Command What's going on? A:=seq([n,log(evalf(fibon(n)))],n=1..20); This creates a collection of pairs of numbers. The second element of each pair is the log of the nth Fibonacci number. plot({A},style=point); This plots the points (the curly brackets are needed to keep Maple happy). Think of this as "experimental data". This is part of what is shown in the accompanying graph. B:=seq([n,log(vfbig(n))],n=1..20); Here are numbers created with a formula. We want to "see" how closely they match the experimental data. plot({B}); This generates a "curve" (really a straight line!) connecting the formula's points. with(plots): This command loads a package which has lots of elaborate plotting programs. In particular one of its commands will allow us to display two plots together on the same axes. pA:=plot({A},color=blue,thickness=2,style=point); pB:=plot({B},color=green,thickness=2); This creates two plots, and assigns them to the names pA and pB. display({pA,pB}); The display command tries to show both of the pA and pB graphs together. The graph which was created with this sequence of commands is shown to the right. This is pretty good agreement of a prediction by the formula. In this case, the "data" are the Fibonacci numbers, and the candidate for the predicting formula is vfbig. In the graph to the right, the "true" values of the Fibonacci numbers are shown as blue points, and the green line which matches them fairly closely is the approximation gotten by taking the formula which only uses the bigger growth constant. Remember that we used log(AB)=Blog(A) so that the formula vfbig(n)=0.4472135954(1.618033988)n changed to log( 0.4472135954)+(1.618033988)n) which is -0.8047189564+(0.4812118246)n, a straight line. The slope is about 1/2: check with the picture, please.

Something more strange ...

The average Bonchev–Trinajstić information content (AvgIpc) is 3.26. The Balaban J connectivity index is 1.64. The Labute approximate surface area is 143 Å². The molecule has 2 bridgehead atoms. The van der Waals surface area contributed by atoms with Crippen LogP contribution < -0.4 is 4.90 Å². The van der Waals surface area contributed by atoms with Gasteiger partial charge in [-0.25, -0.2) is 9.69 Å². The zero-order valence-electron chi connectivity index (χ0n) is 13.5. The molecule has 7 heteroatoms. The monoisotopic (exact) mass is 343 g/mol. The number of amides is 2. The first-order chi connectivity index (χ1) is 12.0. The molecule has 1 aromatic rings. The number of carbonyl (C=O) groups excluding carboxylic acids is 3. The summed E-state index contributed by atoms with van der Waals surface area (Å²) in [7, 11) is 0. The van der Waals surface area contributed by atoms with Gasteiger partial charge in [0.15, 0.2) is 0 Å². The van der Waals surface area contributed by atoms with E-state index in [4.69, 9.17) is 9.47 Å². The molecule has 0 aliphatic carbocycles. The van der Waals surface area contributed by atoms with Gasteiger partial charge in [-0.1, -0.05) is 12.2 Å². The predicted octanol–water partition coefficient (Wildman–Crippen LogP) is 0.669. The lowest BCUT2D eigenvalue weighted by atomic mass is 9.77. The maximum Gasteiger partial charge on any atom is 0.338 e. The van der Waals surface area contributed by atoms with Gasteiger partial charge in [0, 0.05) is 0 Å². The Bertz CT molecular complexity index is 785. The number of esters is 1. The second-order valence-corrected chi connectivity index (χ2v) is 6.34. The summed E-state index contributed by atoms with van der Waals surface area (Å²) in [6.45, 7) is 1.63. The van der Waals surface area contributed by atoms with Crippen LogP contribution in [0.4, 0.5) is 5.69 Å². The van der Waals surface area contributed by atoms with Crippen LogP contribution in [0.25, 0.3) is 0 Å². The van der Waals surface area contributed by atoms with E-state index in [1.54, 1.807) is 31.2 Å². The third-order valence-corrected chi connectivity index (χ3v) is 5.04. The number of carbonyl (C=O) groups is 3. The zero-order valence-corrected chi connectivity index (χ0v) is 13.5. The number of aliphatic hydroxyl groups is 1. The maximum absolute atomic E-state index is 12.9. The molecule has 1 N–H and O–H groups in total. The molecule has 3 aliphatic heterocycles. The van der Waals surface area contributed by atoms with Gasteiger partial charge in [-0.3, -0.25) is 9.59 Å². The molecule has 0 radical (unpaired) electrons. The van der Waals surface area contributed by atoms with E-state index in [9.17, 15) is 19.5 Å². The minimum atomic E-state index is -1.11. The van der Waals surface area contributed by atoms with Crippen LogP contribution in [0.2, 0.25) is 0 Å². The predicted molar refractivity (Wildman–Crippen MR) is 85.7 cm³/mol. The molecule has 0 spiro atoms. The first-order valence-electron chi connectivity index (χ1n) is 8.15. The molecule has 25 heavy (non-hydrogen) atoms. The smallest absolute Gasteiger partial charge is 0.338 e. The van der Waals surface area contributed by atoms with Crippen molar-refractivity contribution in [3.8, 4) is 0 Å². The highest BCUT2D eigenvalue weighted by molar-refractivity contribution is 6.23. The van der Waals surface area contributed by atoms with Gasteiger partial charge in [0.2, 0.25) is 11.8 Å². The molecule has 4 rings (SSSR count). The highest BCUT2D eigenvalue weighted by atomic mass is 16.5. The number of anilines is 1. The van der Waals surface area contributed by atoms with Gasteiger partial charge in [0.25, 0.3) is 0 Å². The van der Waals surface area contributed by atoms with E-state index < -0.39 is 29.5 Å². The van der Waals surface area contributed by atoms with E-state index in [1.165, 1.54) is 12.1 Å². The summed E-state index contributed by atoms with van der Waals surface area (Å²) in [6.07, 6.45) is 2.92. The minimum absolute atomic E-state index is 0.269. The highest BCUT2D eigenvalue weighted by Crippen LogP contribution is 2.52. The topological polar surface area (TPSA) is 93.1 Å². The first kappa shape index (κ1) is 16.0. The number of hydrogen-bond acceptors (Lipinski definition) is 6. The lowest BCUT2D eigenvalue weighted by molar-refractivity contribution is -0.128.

Now let's try something (maybe) more interesting.

```> qfib:=proc(n) option remember; if n<=2 then 1 else qfib(n-1)+qfib(n-2)^2 end if end proc;
```
This recurrence is sort of the same as the Fibonacci rule, except that the "older" term, at n-2, is squared. I looked at this about 10 years ago, because I wanted to play and not work.

Here are a few terms. The option remember is very valuable in this case, because the terms get very big very fast. Look:

```> seq(qfib(n),n=1..20);
1, 1, 2, 3, 7, 16, 65, 321, 4546, 107587, 20773703, 11595736272, 431558332068481, 134461531248108526465,
186242594112190847520182173826, 18079903385772308300945867582153787570051,
34686303861638264961101080464895364211215702792496667048327,
326882906438860977154700726416259589991324369642278784888886456292858687899190928,
1203139675581901612090570226442112857286846629264360460858253297925243660821490254528135651541164200107720542452689857, 106852\
43452191713927725532729169455375269635012985468141090948568014383760138473439189515451932815803934664945833959351807102464428\
8785133742254989047939450191041
```
 These are really big numbers. For example, qfib(20) has 161 digits (a silicon friend assured me of this). So we can take logs and graph. Here are some commands. ```> QA:=seq([n,log(evalf(qfib(n)))],n=1..20): > plot({QA},style=point,color=blue); ``` Taking logarithms of the qfib numbers makes them smaller, but not that much smaller. They still seem to grow, and not along a straight line! What could we do? We could take another log, and see if that gets things under control, and if the resulting numbers seem more predictable. Here we go:
```> Al2:=seq([n,log(log(evalf(qfib(n))))],n=1..30);
Al2 := [1, Float(-infinity)], [2, Float(-infinity)], [3, -0.3665129205], [4, 0.09404782792], [5, 0.6657298105], [6, 1.019781440],
[7, 1.428967586], [8, 1.752921811], [9, 2.130847686], [10, 2.449802228], [11, 2.824303087], [12, 3.143026788], [13, 3.517451065],
[14, 3.836174038], [15, 4.210598245], [16, 4.529321218], [17, 4.903745426], [18, 5.222468399], [19, 5.596892606], [20, 5.915615580],
[21, 6.290039787], [22, 6.608762760], [23, 6.983186968], [24, 7.301909940], [25, 7.676334148], [26, 7.995057121], [27, 8.369481329],
[28, 8.688204302], [29, 9.062628509], [30, 9.381351482]
```
The first two numbers are weird, because log of 0 is not defined. So I will restrict n, and make it at least 3 in all further computations. In particular, my seq command will have n=3..30. Now we can plot things, and so the result of the command plot({Al2},style=point,color=blue) is shown to the right.

What sorts of formulas would give us straight lines with log-log computation? Well, suppose you have A(BC). Then log of this brings "down" the exponent, and we have BC multiplied by log(A), that is, log(A)(BC). Then log again. The result is log(log(A))+Clog(B). So if the resulting graph is a straight line, than C must be the variable, n, and A and B must be constants.